Paul Ince's latest stab at becoming a successful manager ended in defeat on Wednesday night as his new club, Blackpool, went down 2-0 to Leeds United.
A fixture graced a year ago by Jonjo Shelvey's hat-trick for them when on loan from Liverpool was this time an intriguing clash that had Ince selecting his son, Thomas, for a second time in his career following their spells at Notts County two seasons ago. Late on Blackpool's Alex Baptiste steered wide but it was Neil Warnock's side who made up three points on sixth-placed Middlesbrough.
This left Blackpool 11 from a play-off position and Ince striking a realistic note. "I'm not saying we forget the play-offs but our most important thing is to get to 50 points, then build from there," he said. "It's probably the hardest league in Europe to get out of. Obviously it would have been nice to start with a win but this last week I was sitting in me lounge walking my dog in me garden."
This was Ince's sixth jump on to the managerial merry-go round after previous stops at Macclesfield Town, MK Dons (twice), Blackburn Rovers and Notts County, from where he departed "by mutual consent" in April 2011 having lost five games on the bounce.
The Blackpool website stated that the former England midfielder has spent the last 14 months watching the club where his son signed on in the summer of 2011 from Liverpool and to where he came close to returning in last month's transfer window before money, not unusually, became a sticking point.
To Ince Sr's CV – which includes the blue-chip clubs of Manchester United, Internazionale and Liverpool in his playing days – was now added Blackpool, whom he referred to as "we" in discussing last season's 5-0 rout here beforehand.
The opening half of Ince's tenure featured him standing in an expensive looking overcoat as his team held their own against Warnock's side, though there were lean pickings in the chances created column. Ince Jr, Blackpool's top scorer with 17 in the league, dipped one corner into a crowd of players in front of Paddy Kenny's goal and, when the ball broke back to the winger, an attempt to smash goalwards was blocked. Matt Phillips, operating on the opposite left flank, tested Kenny from close range on the angle but the goalkeeper beat the ball out.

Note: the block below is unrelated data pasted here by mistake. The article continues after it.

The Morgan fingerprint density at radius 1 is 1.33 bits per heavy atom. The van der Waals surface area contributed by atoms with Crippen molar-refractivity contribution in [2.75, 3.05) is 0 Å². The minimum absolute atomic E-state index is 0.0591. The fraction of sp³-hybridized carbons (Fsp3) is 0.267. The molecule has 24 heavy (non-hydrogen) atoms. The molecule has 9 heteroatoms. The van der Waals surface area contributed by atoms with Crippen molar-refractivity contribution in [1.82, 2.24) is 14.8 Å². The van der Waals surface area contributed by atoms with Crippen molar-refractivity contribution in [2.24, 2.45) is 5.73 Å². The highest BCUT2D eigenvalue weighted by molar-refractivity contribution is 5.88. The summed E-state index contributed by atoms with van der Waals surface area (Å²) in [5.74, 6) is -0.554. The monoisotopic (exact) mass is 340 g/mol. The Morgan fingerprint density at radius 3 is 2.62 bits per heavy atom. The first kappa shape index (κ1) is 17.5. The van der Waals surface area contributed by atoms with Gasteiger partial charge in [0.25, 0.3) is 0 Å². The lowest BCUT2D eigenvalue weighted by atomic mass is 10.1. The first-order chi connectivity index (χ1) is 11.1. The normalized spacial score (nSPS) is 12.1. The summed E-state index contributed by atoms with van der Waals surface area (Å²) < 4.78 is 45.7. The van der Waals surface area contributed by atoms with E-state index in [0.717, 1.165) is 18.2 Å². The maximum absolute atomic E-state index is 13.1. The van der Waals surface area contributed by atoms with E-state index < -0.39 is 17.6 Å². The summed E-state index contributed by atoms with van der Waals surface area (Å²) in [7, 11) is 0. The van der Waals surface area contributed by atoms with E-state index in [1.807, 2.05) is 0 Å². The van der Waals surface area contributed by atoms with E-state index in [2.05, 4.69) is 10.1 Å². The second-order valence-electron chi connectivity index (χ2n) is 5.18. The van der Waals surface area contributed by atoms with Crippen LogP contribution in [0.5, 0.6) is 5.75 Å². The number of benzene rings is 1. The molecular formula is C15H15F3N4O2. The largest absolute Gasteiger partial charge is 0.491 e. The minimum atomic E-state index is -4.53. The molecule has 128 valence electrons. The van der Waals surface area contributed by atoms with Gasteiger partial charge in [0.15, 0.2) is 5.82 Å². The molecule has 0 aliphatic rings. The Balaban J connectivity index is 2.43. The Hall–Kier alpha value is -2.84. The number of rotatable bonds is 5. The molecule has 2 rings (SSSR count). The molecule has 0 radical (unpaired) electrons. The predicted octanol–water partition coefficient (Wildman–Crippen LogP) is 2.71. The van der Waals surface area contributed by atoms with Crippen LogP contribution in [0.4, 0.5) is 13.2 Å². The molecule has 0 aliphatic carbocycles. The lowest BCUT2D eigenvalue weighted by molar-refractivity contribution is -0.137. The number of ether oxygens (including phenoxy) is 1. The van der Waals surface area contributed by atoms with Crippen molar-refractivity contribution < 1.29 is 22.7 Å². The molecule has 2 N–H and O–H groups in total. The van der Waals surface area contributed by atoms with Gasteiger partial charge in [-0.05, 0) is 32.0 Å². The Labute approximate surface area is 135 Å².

It was from precisely this position that Leeds' lone striker, Steve Morison, forced Matthew Gilks to save before the rebound evaded an onrushing Ross McCormack. Later David Norris made Gilks use his feet to keep the score goalless and, when play broke, Ince showed why Liverpool – and United – have shown an interest. The 21-year-old slipped smoothly into too high a gear for the trailing home midfield as he swept effortlessly to the left byline before playing in a ball that begged to be finished.
His father said: "Yeah, he's a good player, he's shown that throughout this season. He's very good at this level and we had some chances: I think we can't always rely on Thomas. Other people have to contribute to scoring goals."
Norris's goal came after a McCormack corner broke to him and he unloaded a bullet of a shot which gave Gilks no chance. Morison, a January signing from Norwich City who Warnock claimed would become a "legend" at Leeds, then profited from Baptiste's error. The Blackpool captain inadvertently passed the ball straight to the No9 and he belted it beyond Gilks.
Warnock has publicly stated that, if Leeds are not promoted, he will no longer be at the club. Does that mean he will retire from football completely? "No, I don't think so," he said. "I do fancy [a role] helping a younger manager out. I don't think there's much liaison between a board of directors and managers. So I'll still keep my hand in and probably come out every January until May to keep a team up, like a Red Adair of football."
Ince is not yet involved in a firefight at Blackpool but he knows there is work to do. "We're not structured. You can see that," he said. "We've still got that gung-ho mentality where we feel if they score one, we're going to score two. That's not something that's right. It'll take time."